Brigid Martz Smith

Best health blogs 2013Information gaps are widely apparent in patient-physician relationships due to a multitude of factors.  Some patients are not interested or emotionally able to process information provided by the physician while certain physicians may not be comfortable discussing various options with their patients or feel that they are not appropriate candidates for a particular procedure.  Whatever the reason for the disconnect, healthcare providers and patients need to find a way to meet in the middle and discuss the difficult decisions and side effects of potential treatments.  Thankfully, the next chapter of Oncofertility Communication: Sharing Information and Building Relationships across Disciplines addresses these gaps in detail.  The authors, Allison Goetsch, Amber Volk, and Dr. Teresa K. Woodruff identify the three main gaps that have created an unmet need for fertility preservation: an information gap, a data gap, and an option gap in the chapter Genetic Counselors: Bridging the Oncofertility Information Gap.

The information gap involves the lack of understanding cancer patients have regarding the possible fertility side effects of their cancer treatment.  Unfortunately, many oncologists do not have the time to discuss future fertility options with patients because their immediate concern is on saving the life of the patient.  Oncology staff feel secure in their decision to withhold fertility information in the effort to quickly proceed with treatment along with the fact that they may not feel adequately educated on fertility preservation options and lack sufficient communication skills to counsel patients on this difficult decision.  With proper counseling, oncology providers would be adequately prepared to facilitate discussions on fertility preservation and post-cancer quality of life.  Without such counseling, patients may feel that oncology healthcare providers do not value their decisions regarding fertility preservation or support their desire to attempt a pregnancy following treatment.  Healthcare providers should never assume that they understand the fears, desires, or preferences of each patient.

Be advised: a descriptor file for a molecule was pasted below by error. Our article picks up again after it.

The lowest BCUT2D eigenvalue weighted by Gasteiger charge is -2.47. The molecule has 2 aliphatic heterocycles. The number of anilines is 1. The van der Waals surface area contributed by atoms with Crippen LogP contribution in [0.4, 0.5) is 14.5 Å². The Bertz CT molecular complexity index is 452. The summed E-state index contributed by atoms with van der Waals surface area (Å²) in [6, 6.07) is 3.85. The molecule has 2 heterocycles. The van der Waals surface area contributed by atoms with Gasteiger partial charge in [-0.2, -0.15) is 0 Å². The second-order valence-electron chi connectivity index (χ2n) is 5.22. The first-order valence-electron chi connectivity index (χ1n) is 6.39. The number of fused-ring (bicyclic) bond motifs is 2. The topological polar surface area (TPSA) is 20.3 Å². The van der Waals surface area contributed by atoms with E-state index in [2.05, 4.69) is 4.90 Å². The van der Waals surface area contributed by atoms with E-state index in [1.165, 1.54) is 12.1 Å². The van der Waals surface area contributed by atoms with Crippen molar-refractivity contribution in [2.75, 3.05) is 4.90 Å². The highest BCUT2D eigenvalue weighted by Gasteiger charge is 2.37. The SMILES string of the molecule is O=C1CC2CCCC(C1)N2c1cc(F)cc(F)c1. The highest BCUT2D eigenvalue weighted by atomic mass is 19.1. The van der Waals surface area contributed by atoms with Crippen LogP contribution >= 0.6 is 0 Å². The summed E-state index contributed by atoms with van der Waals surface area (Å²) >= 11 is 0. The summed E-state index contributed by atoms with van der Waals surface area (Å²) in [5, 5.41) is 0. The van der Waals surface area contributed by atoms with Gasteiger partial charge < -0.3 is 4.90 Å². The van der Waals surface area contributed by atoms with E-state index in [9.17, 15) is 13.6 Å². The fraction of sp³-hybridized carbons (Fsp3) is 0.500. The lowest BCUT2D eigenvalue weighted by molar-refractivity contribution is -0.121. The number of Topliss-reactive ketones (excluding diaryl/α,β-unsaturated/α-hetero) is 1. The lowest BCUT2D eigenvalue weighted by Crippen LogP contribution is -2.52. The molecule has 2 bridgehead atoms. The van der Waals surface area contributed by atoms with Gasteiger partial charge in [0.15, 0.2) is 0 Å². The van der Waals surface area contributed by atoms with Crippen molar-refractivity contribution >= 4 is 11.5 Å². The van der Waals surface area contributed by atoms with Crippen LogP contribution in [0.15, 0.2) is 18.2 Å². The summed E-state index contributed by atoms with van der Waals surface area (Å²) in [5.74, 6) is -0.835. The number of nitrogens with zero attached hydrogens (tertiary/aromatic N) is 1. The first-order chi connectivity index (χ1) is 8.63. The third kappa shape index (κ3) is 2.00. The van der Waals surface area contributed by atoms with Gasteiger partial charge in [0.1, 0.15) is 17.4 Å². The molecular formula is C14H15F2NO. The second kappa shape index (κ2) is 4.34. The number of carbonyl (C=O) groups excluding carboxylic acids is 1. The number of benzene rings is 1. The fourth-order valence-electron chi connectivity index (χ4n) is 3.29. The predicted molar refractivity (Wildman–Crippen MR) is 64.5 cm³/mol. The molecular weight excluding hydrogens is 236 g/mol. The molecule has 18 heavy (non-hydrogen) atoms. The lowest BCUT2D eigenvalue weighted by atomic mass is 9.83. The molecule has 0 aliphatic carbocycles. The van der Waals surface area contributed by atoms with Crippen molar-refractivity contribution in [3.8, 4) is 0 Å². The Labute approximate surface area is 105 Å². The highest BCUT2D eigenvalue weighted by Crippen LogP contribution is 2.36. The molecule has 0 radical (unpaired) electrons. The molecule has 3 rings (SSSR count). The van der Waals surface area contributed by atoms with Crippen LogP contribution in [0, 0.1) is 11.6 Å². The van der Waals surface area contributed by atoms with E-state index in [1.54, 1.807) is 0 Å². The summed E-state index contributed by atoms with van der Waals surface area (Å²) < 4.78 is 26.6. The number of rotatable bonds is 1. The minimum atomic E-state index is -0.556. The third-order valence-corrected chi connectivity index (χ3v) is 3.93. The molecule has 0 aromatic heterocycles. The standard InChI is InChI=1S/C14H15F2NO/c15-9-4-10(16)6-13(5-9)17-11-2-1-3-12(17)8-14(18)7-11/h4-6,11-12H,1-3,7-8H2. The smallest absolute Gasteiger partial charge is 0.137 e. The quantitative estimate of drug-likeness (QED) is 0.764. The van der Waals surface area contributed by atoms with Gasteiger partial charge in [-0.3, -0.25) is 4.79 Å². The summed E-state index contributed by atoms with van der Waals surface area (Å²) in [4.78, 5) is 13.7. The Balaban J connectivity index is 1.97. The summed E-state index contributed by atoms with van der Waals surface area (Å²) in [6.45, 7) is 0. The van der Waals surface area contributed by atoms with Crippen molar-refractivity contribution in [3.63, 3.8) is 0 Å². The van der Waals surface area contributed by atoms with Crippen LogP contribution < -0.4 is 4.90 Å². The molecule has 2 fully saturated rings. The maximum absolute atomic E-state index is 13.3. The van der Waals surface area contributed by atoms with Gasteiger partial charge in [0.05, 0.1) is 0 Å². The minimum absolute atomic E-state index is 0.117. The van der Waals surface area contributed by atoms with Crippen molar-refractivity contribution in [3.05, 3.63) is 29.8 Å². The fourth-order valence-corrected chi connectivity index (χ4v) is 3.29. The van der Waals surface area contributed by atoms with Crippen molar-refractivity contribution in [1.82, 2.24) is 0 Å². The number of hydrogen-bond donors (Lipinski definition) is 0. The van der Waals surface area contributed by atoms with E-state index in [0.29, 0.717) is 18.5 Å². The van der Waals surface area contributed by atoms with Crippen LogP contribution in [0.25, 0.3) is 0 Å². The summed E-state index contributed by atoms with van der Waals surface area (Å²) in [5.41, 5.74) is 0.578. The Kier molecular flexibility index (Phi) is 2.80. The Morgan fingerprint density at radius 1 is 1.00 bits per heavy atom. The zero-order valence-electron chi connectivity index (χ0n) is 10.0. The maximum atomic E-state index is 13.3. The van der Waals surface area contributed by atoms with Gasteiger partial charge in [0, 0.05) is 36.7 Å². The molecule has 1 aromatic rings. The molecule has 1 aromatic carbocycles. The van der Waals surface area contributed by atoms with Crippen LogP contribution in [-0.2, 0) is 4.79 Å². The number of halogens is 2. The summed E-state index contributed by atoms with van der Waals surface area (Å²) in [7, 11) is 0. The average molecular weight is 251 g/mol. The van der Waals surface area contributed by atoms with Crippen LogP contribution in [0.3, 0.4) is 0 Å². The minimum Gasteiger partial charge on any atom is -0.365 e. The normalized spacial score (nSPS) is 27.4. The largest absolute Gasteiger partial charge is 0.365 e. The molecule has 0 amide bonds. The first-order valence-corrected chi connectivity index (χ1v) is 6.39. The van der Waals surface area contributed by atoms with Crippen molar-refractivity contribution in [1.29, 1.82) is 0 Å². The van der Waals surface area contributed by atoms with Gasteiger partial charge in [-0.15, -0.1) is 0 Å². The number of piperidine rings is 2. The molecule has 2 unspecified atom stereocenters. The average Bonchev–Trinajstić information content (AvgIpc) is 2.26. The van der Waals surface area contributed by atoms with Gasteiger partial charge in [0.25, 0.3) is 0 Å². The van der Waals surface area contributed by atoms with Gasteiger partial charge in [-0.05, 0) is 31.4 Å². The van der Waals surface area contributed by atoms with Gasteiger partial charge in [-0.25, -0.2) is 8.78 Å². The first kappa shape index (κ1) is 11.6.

With the increase in multidisciplinary cancer care programs, many patients and providers will thankfully have access to skilled genetic counselors.  The genetic counselors are medical professionals who have undergo extensive training in human genetics as well as psychosocial skills.  These psychosocial skills allow genetic counselors to provide much-needed emotional support to the patients, assess psychosocial situations, and provide mental health referrals as needed.  They offer patients a safe place to share concerns and help to reduce anxiety, enhance the patient's sense of control and increase the patient's understanding of their disease and options for testing and disease management.

As the authors addressed, the oncofertility information gap can be remedied with the implementation of a multidisciplinary approach to fertility preservation.  This includes not only giving patients access to fertility specialists and skilled oncologists, but offering them access to members of the team who can provide psychological support and counseling.  The National Comprehensive Cancer Network (NCCN) guidelines for young adult cancer recommend a genetic and familial risk assessment within the first 2 months after the start of treatment.  However, healthcare providers should refer young women to genetic counselors prior to treatment.  In doing so, genetic counselors will effectively bridge the oncofertility information gap.

We invite you to continue reading Oncofertility Communication: Sharing Information and Building Relationships across Disciplines and share your thoughts with your healthcare team and to view the Oncofertility Consortium's Virtual Grand Rounds featuring Dr. Angela K. Lawson discussing "Psychological Aspects of Fertility Preservation".

 

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